“Democratization of information”

Last month I –like many others– made note of Janis Krums being among the first to report (on his Twitter feed) that an airliner had crash landed in the Hudson River. Will Leitch was in the SF offices of Twitter, working on an article for New York Magazine, as the story was breaking.

“In the midst of chaos—a plane just crashed right in front of him!—Krums’s first instinct was to take a picture and load it to the web. There was nothing capitalistic or altruistic about it. Something amazing happened, and without thinking, he sent it out to the world. And let’s say he hadn’t. Let’s say he took this incredible photo—a photo any journalist would send to the Pulitzer board—and decided to sell it, said he was hanging onto it for the highest bidder. He would have been vilified by bloggers and Twitterers alike. His is a culture of sharing information. This is the culture Twitter is counting on. Whatever your thoughts on its ability to exist outside the collapsing economy or its inability (so far) to put a price tag on its services, that’s a real thing. That’s the instinct Stone was talking about. If the nation has tens of millions of people like Krums, that’s a phenomenon. That’s what Twitter is waiting for.”

I’ve given up trying to explain the phenomenon that Twitter has become but can’t help take note of the examples that pop up almost every day.

@angelawilson does freelance work for us and works from her home. Today she had The Price is Right on (“just for background”) and one of the ladies picked to be a contestant was part of a group of women wearing shirts with their Twitter names on the front (mine is @smaysdotcom). Host Drew Cary had to explain to the studio and viewing audience what Twitter was. I hope that shows up on YouTube because I’d really like to see it.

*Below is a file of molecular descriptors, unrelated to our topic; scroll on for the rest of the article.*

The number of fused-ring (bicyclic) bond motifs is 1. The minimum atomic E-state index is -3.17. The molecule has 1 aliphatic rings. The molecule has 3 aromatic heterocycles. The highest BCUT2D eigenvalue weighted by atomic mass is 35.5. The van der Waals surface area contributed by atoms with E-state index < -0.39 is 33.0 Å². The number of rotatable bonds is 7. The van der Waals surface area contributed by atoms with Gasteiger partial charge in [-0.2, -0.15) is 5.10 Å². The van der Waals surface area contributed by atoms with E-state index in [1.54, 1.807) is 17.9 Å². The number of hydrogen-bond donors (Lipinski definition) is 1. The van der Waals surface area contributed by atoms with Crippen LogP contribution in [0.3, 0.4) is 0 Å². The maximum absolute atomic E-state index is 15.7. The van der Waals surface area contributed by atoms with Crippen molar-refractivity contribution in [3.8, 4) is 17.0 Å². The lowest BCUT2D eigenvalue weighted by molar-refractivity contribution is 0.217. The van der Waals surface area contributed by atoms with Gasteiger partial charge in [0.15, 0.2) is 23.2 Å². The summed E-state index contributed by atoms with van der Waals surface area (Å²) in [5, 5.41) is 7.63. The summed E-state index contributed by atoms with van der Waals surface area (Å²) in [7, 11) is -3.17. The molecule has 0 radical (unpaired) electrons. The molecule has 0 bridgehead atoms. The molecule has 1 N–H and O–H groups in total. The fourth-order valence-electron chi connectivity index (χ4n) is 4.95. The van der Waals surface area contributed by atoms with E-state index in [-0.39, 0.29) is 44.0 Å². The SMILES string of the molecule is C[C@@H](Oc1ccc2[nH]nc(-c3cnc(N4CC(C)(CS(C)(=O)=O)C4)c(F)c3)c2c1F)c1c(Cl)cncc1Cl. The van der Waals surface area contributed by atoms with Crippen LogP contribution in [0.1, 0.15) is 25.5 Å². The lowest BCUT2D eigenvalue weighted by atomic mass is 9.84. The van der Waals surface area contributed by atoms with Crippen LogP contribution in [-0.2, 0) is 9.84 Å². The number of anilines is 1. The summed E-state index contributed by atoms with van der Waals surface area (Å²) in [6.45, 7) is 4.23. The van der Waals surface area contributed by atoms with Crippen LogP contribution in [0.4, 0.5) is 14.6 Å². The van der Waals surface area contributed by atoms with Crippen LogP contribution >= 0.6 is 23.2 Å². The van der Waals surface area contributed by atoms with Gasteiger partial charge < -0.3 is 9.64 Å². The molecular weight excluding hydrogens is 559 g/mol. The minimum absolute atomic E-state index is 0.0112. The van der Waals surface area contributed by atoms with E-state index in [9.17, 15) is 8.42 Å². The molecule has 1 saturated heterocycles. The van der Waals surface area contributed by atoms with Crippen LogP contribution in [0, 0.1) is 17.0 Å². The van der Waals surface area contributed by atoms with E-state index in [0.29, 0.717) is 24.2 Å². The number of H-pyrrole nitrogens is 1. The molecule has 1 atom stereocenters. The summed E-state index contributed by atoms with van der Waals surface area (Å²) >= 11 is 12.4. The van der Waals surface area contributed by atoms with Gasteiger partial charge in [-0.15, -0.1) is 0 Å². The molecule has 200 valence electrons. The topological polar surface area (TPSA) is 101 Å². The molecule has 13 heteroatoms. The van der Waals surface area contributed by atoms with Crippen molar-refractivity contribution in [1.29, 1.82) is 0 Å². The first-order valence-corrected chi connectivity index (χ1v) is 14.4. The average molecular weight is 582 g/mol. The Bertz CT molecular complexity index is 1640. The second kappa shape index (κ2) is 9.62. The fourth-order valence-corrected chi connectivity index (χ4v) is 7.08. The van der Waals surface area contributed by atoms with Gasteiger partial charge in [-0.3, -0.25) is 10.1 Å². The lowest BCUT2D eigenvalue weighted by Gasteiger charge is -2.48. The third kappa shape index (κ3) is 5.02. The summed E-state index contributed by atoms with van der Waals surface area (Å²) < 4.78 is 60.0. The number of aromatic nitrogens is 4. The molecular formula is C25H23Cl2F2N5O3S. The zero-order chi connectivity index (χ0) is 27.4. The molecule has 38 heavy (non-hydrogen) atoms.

And then this afternoon I learned (from the Twitter feed of St. Louis Post-Dispatch Reporter Tony Messenger) that some kind of big “nuke hearing” was getting ready to start in the Senate. And that there was so much interest the hearing room was so packed they had to set up closed circuit TV monitors in a room on the third floor.

I followed Tony’s Twitter feed for a bit, where I learned that one of the senators (Jolie Justus) on the committee holding the hearing, was also using Twitter to let her “followers” know what was going on. You can check out her “tweets” (you should pardon the expression) at http://twitter.com/joliejustus. Where she assured us she’d tell us more about the four hour hearing tomorrow on her blog, Fresh Meat (she’s a freshman senator?).

What does all of this mean? I’m not sure I know. Does it mean something? Yeah, I’m pretty sure it does. As Twitter co-founder Ev Williams says in the NY mag piece:

“It’s another step toward the democratization of information. I’ve come to really believe that if you make it easier for people to share information, more good things happen.”

Me too.

UPDATE: Sen. Justus started her blog as a Freshman Senator two years ago. [Thanks, JW]

3 thoughts on ““Democratization of information”

  1. Aah, so through the democratization of information, we can read what complete strangers had for breakfast (and other banal tripe). Really !

  2. I for one am loving Senator Justus’ tweets from the State Senate. She Gets It!
    not to mention Senator McCaskill tweeting from Washington about the Stimulus Bill and the MU game last night.

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